The addition of Henry Melton certainly decreased the Cowboys’ need for a 3-technique defensive tackle, but it’s hard to ignore the potential of a Donald-Melton duo. Neither is a 1-technique, but defensive coordinator Rod Marinelli should be able to work wonders with an interior pass-rushing duo with such ridiculous upside.

Round 2: Davante Adams, WR, Fresno State

The Cowboys need a wide receiver. That’s not a popular opinion, but there are few positions at which bringing in an early-round pick could have a bigger impact. Outside of the defensive line and perhaps safety, wide receiver is the Cowboys’ biggest potential area for improvement.

What will a quality rookie receiver do? First, he can help the Cowboys score. Terrance Williams showed promise in his rookie year, but he’s not the sort of player who will consistently dominate in the red zone. The ‘Boys should use tight end Gavin Escobar way more, but adding another red-zone-relevant pass-catcher will help this offense.

Second, wide receivers help quarterbacks nearly as much as quarterbacks help receivers. With quarterbacks getting the ball out quicker than ever, the value of the offensive line has decreased in recent seasons. Quarterbacks are just as responsible for their sacks as the linemen, and having big, physical wide receivers who can be trusted is of massive importance.

Finally, the Cowboys already have pretty good offensive personnel, but 1) offense is more important than defense and 2) they have a really big potential leak: a Dez Bryant injury. The ‘Boys shouldn’t draft a receiver simply because of how much they rely on Bryant, but it should factor into the equation. If Bryant were to get injured (or even see more frequent double-teams), the Cowboys offense would be stagnant.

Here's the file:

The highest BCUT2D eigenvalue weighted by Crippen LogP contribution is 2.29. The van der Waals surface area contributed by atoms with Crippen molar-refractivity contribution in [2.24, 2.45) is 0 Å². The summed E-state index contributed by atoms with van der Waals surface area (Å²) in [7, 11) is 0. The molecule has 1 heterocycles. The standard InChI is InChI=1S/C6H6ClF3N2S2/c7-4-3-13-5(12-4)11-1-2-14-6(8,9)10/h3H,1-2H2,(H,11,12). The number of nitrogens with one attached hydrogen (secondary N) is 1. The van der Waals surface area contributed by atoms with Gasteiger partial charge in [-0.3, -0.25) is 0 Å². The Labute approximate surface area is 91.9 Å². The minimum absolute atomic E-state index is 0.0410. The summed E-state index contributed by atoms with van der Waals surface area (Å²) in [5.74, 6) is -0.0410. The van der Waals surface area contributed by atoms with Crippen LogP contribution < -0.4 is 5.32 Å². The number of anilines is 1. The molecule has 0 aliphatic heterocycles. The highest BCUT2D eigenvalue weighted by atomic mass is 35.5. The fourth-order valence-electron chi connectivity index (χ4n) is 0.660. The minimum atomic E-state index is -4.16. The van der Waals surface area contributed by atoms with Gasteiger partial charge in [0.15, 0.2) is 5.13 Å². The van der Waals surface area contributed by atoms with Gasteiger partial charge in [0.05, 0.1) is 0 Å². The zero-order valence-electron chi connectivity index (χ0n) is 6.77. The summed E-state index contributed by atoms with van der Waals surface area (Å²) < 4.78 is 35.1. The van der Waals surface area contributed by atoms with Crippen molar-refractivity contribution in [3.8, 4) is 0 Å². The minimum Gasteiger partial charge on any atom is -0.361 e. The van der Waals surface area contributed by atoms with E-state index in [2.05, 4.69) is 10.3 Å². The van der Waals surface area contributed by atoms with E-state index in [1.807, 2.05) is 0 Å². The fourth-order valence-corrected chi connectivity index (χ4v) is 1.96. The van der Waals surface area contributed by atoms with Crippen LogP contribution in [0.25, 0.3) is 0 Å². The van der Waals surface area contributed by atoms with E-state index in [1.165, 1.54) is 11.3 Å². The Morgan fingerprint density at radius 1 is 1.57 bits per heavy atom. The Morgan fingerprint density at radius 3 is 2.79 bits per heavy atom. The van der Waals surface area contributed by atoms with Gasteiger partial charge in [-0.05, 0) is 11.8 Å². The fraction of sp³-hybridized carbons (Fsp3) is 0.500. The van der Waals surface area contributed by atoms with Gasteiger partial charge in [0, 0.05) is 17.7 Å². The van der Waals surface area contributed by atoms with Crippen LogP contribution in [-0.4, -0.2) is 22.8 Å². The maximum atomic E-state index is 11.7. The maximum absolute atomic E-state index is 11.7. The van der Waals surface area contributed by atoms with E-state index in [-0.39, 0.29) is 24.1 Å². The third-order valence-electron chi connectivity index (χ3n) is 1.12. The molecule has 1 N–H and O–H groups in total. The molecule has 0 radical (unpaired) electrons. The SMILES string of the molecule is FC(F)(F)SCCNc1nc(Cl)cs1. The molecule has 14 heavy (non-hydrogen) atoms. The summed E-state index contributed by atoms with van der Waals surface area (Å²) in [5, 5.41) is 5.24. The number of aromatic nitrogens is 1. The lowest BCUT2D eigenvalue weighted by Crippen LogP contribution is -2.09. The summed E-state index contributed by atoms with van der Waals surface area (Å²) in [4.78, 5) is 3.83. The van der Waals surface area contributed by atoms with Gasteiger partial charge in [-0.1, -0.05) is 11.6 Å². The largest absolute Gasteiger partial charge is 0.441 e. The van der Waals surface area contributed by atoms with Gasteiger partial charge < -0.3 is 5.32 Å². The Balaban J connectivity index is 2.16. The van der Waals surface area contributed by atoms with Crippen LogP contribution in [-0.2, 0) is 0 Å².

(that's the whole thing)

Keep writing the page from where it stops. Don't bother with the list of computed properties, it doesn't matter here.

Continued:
Fresno State’s Davante Adams is one of the most underrated receivers in this draft. At 6’1”, 212 pounds, he ran a 4.56 in the 40-yard dash. That’s plenty fast enough for his size, but his time won’t cause him to rise up boards like what might happen with Vanderbilt’s Jordan Matthews.

Most important, Adams dominated in college. In two years at Fresno State, he averaged 116 catches, 1,515 yards and 19 touchdowns per year. That’s insane.

Round 3: Jackson Jeffcoat, DE, Texas

Texas defensive end Jackson Jeffcoat has all the makings of an undervalued player. Despite being projected in the third round, he has long arms (33.9 inches), explosiveness (10’3” broad jump) and a history of production (13 sacks and 19 tackles for loss last year).